Philippines, known as the “social networking capital of the world.”

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MANILA, Philippines – What you do on Facebook could give you away.

A new study led by a Filipino journalism doctoral student found how Facebook habits could measure personality types and predict inclinations-a positive development for targeted advertising and political campaigns.

Released recently by the Missouri School of Journalism, the study conducted by PhD students Edson Tandoc Jr., former Inquirer reporter and scholar, and Heather Shoenberger found patterns on how certain personality types used social media.

“Observing one’s Facebook habits can offer clues to that user’s personality. For example, Facebook uses targeted advertising. This becomes effective if the right ad is targeted at the right person,” Tandoc said via e-mail.

Highest penetration rate

Tandoc said the study should be of particular relevance to the Philippines, known as the “social networking capital of the world.” Citing an online study last year, he noted that 94 per cent of Filipino Internet users have Facebook accounts-the highest penetration rate in the world for the popular social media network site.

The study, presented at the International Communication Association Conference in Phoenix, Arizona, in May, used a personality scale called the Mini-Motivation Activation Measure to see links between personalities and Facebook habits.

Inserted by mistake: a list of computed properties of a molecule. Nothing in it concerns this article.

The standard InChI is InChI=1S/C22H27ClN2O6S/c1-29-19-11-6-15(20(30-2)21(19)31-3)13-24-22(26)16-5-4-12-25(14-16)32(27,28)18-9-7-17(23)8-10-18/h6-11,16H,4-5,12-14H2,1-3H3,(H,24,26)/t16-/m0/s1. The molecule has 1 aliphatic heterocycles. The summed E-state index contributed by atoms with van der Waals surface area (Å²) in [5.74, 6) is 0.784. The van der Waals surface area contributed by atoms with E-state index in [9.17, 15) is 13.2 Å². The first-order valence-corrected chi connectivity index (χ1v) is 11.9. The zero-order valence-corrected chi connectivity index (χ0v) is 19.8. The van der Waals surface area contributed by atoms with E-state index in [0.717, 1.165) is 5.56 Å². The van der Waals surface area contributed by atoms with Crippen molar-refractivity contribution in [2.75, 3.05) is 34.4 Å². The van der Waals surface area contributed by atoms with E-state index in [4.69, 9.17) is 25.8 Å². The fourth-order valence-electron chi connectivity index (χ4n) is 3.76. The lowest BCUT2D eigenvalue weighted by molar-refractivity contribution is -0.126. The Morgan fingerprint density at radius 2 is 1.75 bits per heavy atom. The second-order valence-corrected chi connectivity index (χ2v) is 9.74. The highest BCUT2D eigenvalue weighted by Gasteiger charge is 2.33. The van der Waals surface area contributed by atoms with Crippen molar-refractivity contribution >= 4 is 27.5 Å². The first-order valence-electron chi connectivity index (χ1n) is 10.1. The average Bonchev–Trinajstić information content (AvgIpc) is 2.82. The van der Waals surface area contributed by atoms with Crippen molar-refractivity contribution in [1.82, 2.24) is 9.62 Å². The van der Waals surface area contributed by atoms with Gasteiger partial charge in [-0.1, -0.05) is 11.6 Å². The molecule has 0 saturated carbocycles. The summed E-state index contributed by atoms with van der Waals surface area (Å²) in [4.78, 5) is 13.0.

“Using this scale, we were able to find a trend in the patterns of how people with certain personality types use social media. I believe this could really help advertisers and certain types of media groups target potential customers with particular ads on social media sites,” Shoenberger said in a statement on the journalism school’s website.

For instance, the researchers said people who were more outgoing and more adventurous tended to post more frequently, including status updates and photos and interacted more with friends online.

“If by frequency of one’s posts a user can be classified as adventurous, then ads about adventure-related products or services such as bungee jumping or kayaking, as well as ads designed for adventurous people, will be appealing to that user,” Tandoc said.

‘Reserved’ users

More “reserved” users scan through their News Feed, which contains posts of their friends, but uses Facebook more cautiously.

The researchers found that these users actually log on more to Facebook, a pattern that can be “counterintuitive but this is actually consistent with the idea that this personality type uses Facebook as a safer way to maintain social relationships than face-to-face interaction,” Tandoc noted. -asiaone